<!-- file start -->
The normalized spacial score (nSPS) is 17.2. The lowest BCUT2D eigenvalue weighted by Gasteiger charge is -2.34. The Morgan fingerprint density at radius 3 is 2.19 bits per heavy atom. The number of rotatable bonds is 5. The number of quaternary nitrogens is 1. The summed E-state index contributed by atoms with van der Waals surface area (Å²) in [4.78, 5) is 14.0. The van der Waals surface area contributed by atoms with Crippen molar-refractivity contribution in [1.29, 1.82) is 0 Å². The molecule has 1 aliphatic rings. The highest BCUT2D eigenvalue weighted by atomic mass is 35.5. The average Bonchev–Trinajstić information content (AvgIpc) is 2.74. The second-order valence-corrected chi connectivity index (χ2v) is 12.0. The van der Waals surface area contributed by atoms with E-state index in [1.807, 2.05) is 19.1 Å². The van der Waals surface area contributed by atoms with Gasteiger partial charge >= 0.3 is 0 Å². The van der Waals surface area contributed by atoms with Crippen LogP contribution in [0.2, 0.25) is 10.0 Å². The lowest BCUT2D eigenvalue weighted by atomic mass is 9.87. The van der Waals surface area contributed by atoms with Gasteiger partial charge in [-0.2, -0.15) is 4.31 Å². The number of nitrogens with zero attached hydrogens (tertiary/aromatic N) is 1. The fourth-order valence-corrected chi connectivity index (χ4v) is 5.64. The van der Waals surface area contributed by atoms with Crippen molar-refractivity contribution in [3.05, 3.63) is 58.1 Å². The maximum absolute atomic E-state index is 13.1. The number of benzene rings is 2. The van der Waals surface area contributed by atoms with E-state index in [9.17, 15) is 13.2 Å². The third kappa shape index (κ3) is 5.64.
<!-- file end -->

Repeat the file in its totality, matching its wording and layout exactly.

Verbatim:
The normalized spacial score (nSPS) is 17.2. The lowest BCUT2D eigenvalue weighted by Gasteiger charge is -2.34. The Morgan fingerprint density at radius 3 is 2.19 bits per heavy atom. The number of rotatable bonds is 5. The number of quaternary nitrogens is 1. The summed E-state index contributed by atoms with van der Waals surface area (Å²) in [4.78, 5) is 14.0. The van der Waals surface area contributed by atoms with Crippen molar-refractivity contribution in [1.29, 1.82) is 0 Å². The molecule has 1 aliphatic rings. The highest BCUT2D eigenvalue weighted by atomic mass is 35.5. The average Bonchev–Trinajstić information content (AvgIpc) is 2.74. The second-order valence-corrected chi connectivity index (χ2v) is 12.0. The van der Waals surface area contributed by atoms with E-state index in [1.807, 2.05) is 19.1 Å². The van der Waals surface area contributed by atoms with Gasteiger partial charge >= 0.3 is 0 Å². The van der Waals surface area contributed by atoms with Crippen LogP contribution in [0.2, 0.25) is 10.0 Å². The lowest BCUT2D eigenvalue weighted by atomic mass is 9.87. The van der Waals surface area contributed by atoms with Gasteiger partial charge in [-0.2, -0.15) is 4.31 Å². The number of nitrogens with zero attached hydrogens (tertiary/aromatic N) is 1. The fourth-order valence-corrected chi connectivity index (χ4v) is 5.64. The van der Waals surface area contributed by atoms with Crippen molar-refractivity contribution in [3.05, 3.63) is 58.1 Å². The maximum absolute atomic E-state index is 13.1. The number of benzene rings is 2. The van der Waals surface area contributed by atoms with E-state index in [9.17, 15) is 13.2 Å². The third kappa shape index (κ3) is 5.64.